By Andrew Sheldon
I was eight years old when I first heard Jim Carrey proclaim, “The future is now!” in Ben Stiller’s 1996 comedy The Cable Guy. Certainly, I didn’t quite get it: I watched cable everyday, but integrating my television, phone, and computer seemed like Science Fiction. Anyone with a basic understanding of smartphones can now attest to the validity of this misunderstood film’s predictions. Since the release of The Cable Guy, it would seem there has been an onslaught of films that take a magnifying glass to our increasingly technological world.
Closing out the NYFF, Her is one of the most anticipated films of the upcoming year, carrying the flag of “social relevance” as its central character falls in love with a computer program. “What is reality/humanity in the digital age?” is a question filmmakers have grasped onto since The Matrix exploded into theaters at the precipice of a new millennium. A lot of the focus seems to be on what new technology does to our relationships in a wired world, but few dig deep enough to examine what happens at the core of a person when the Mobius Strip of Psychology and Sociology turn everyday life into entertainment.
There’s a moment in The Cable Guy, during the denouement, where the title character submerges the protagonist in a shallow pool of water then recites, “Dry land is not a myth. I’ve seen it!” He suddenly breaks character before citing the quote as, “Kevin Costner, Water World,” and then exclaiming, “I don’t know what all the fuss was about. I saw the movie six times. It ruled!”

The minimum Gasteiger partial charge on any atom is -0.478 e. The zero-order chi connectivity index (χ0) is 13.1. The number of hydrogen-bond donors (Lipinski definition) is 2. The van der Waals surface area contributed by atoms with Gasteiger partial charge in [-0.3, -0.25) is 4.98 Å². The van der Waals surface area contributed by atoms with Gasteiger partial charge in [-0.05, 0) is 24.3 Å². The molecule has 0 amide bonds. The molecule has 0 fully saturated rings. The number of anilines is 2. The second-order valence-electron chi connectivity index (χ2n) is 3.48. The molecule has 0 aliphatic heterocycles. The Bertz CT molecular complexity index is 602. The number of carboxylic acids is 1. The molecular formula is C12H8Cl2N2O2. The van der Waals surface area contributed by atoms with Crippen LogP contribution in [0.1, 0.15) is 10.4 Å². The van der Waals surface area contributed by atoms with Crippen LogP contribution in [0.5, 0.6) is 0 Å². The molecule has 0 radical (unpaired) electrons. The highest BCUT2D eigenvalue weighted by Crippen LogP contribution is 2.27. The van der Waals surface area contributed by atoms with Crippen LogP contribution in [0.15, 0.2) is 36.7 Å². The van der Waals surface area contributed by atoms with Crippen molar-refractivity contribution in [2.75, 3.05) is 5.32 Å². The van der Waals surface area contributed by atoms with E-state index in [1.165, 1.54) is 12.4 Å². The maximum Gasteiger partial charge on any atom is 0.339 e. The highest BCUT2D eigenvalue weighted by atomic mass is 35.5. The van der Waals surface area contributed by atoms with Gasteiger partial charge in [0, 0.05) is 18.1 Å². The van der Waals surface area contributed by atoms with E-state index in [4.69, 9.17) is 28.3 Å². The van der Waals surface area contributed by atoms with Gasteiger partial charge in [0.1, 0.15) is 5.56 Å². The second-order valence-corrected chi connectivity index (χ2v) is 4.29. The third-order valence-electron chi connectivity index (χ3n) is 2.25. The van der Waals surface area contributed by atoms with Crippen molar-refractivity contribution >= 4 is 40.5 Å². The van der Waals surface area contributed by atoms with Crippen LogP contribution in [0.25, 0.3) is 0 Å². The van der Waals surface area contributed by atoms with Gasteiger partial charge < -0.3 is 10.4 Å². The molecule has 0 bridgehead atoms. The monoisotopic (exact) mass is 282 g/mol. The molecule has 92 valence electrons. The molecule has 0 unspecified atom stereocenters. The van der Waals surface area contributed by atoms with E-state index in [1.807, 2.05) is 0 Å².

I can’t say I have much of an opinion on Water World, but when it comes to Ben Stiller’s darkly comic and surprisingly poignant 1996 satire, I too don’t know what all of the fuss is about.
I’ve seen the movie way more than six times, and it still induces belly laughs with every viewing.
Still, as I find myself discussing movies with fellow cinephiles, I feel a strong sense of self-consciousness when I list The Cable Guy as one of my favorite “all-time” films. This is not just because any armchair film critic can list me ten films from the last year more “artfully” directed than this particular movie or that its name has been tarnished with bad press since its release more than sixteen years ago.
My feelings of inadequacy stem solely from the look of disappointment in the eyes of my loved ones when they hear my enthusiastic endorsement for what has been branded a lost opportunity of promising comedy.
The easiest defense for this is to proceed with a quick shuffling of the title to the “guilty pleasures” list: “It’s just fun,” I could say. “Simple entertainment made to pleasurably pass the time, not to stimulate the brain!” Unfortunately, that just won’t cut it with The Cable Guy. Contrary to conventional wisdom, the film is a sharp cultural commentary that has a lot to say.